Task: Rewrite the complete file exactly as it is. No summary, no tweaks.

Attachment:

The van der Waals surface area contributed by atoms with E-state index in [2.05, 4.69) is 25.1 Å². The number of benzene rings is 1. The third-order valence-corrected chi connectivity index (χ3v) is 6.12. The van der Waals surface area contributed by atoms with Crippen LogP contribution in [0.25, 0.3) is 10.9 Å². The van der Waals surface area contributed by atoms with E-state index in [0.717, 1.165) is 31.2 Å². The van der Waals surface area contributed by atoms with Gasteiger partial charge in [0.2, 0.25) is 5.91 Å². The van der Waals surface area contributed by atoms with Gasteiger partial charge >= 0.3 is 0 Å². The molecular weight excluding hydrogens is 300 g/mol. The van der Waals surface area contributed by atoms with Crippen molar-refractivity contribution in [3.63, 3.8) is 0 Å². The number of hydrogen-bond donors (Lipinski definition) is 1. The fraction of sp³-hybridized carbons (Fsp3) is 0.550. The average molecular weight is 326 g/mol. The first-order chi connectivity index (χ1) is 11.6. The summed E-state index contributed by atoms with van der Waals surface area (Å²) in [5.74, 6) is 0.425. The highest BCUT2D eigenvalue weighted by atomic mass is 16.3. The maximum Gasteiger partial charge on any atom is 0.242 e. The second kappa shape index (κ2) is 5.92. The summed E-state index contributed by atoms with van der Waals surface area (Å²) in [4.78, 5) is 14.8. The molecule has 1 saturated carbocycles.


The van der Waals surface area contributed by atoms with E-state index in [2.05, 4.69) is 25.1 Å². The number of benzene rings is 1. The third-order valence-corrected chi connectivity index (χ3v) is 6.12. The van der Waals surface area contributed by atoms with Crippen LogP contribution in [0.25, 0.3) is 10.9 Å². The van der Waals surface area contributed by atoms with E-state index in [0.717, 1.165) is 31.2 Å². The van der Waals surface area contributed by atoms with Gasteiger partial charge in [0.2, 0.25) is 5.91 Å². The van der Waals surface area contributed by atoms with Gasteiger partial charge >= 0.3 is 0 Å². The molecular weight excluding hydrogens is 300 g/mol. The van der Waals surface area contributed by atoms with Crippen molar-refractivity contribution in [3.63, 3.8) is 0 Å². The number of hydrogen-bond donors (Lipinski definition) is 1. The fraction of sp³-hybridized carbons (Fsp3) is 0.550. The average molecular weight is 326 g/mol. The first-order chi connectivity index (χ1) is 11.6. The summed E-state index contributed by atoms with van der Waals surface area (Å²) in [5.74, 6) is 0.425. The highest BCUT2D eigenvalue weighted by atomic mass is 16.3. The maximum Gasteiger partial charge on any atom is 0.242 e. The second kappa shape index (κ2) is 5.92. The summed E-state index contributed by atoms with van der Waals surface area (Å²) in [4.78, 5) is 14.8. The molecule has 1 saturated carbocycles.